M&A in China may slow, says Banfield

Head of M&A at Credit Suisse, Colin Banfield, says China's new regulations could dampen activity in the short term. He also explains why it has been difficult to close announced M&A deals in Asia this year.
What have been the trends in Asia (ex-Japan) M&A during the course of 2006?
2006 has been a record year for M&A in the region with announced deals year-to-date already totalling $210 billion compared to 2005 full year values of $175 billion. The most active markets around the region have continued to be Korea, Singapore and China with India enjoying a breakthrough year off the back of a number of important deals such as Tata Steel's cross-border acquisition of Corus ($10.5 billion), Videocon's acquisition of Daewoo Electronics ($700 million) and Tata Tea's acquisitions of significant stakes in two US businesses, Energy Brands ($677 million) and of Eight O'Clock Coffee ($220 million). India's own cross-border M&A track record compares very favourably with that of its more high profile neighbour China, with two India affiliated entities, Tata Steel and Mittal, now controlling significant market positions in the global steel industry. The Indian buyers have typically been private sector entities utilising their own internal resources in addition to third party public market funding in contrast to the experience of Chinese buyers.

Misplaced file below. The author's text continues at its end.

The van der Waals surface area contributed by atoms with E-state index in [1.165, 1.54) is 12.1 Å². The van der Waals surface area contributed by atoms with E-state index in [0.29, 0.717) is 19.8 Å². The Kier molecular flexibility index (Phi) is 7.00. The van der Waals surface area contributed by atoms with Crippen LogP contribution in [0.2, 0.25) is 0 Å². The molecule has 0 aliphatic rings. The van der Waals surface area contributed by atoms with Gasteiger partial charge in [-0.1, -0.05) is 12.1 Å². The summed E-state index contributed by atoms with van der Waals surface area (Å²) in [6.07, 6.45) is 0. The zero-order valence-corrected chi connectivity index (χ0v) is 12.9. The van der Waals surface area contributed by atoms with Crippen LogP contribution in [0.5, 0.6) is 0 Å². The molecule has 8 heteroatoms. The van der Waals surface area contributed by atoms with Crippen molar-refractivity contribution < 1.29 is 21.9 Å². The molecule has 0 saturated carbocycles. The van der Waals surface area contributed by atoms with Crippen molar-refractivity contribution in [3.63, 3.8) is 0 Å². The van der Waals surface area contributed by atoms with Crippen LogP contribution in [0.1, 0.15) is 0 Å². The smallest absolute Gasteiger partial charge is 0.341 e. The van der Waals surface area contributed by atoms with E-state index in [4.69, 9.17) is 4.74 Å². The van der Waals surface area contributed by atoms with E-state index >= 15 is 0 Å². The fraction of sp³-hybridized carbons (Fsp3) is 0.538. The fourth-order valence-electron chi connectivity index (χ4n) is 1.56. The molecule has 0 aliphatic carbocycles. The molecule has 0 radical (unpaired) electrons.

In China, the focus during 2006 has continued to be the global quest for energy-related assets with deals done earlier in the year by CNOOC in Nigeria and Sinopec in Russia and most recently with CITIC Group's acquisition of Nations Energy's Kazakhstan oilfields ($1.96 billion). In addition, the financial services sector in China has continued to attract significant inbound investment into pre-IPO candidates such as ICBC as well as in competitive auction situations such as Guangdong Development Bank.

In Korea, the M&A market has remained vibrant throughout 2006 with several large and high-profile transactions including the auctions of Korea Exchange Bank, LG Card, Daewoo Construction, Daewoo Electronics and the divestments of the local retailing businesses of Walmart and Carrefour to Korean buyers.

In Singapore, the standout deals this year have been Temasek's acquisition of Shin Corp ($2.4 billion) and PSA's acquisition of a substantial position in Hutchison Port Holdings ($4.4 billion).

What challenges has 2006 presented?
Even more so than in previous years, one of the major challenges across the region during 2006 has been getting announced deals closed, with long delays being experienced in several high profile deals such as Lonestar's acquisition of Korea Exchange Bank, Francis Leung's acquisition of PCRD's stake in PCCW and Carlyle's acquisition of Xugong.

In China, an additional challenge has been thrown up with the introduction of new M&A regulations in Q3 2006 which allow for considerable subjectivity when it comes to defining terms such as "key industries" and "state economic security" in assessing whether foreign parties are able to acquire control of Chinese companies. The true impact of these new M&A regulations will become clearer in 2007 and may, in a worst case scenario, potentially result in a temporary slowdown to inbound investment into China.

Stock markets in many countries have done well. How has this played into M&A deals?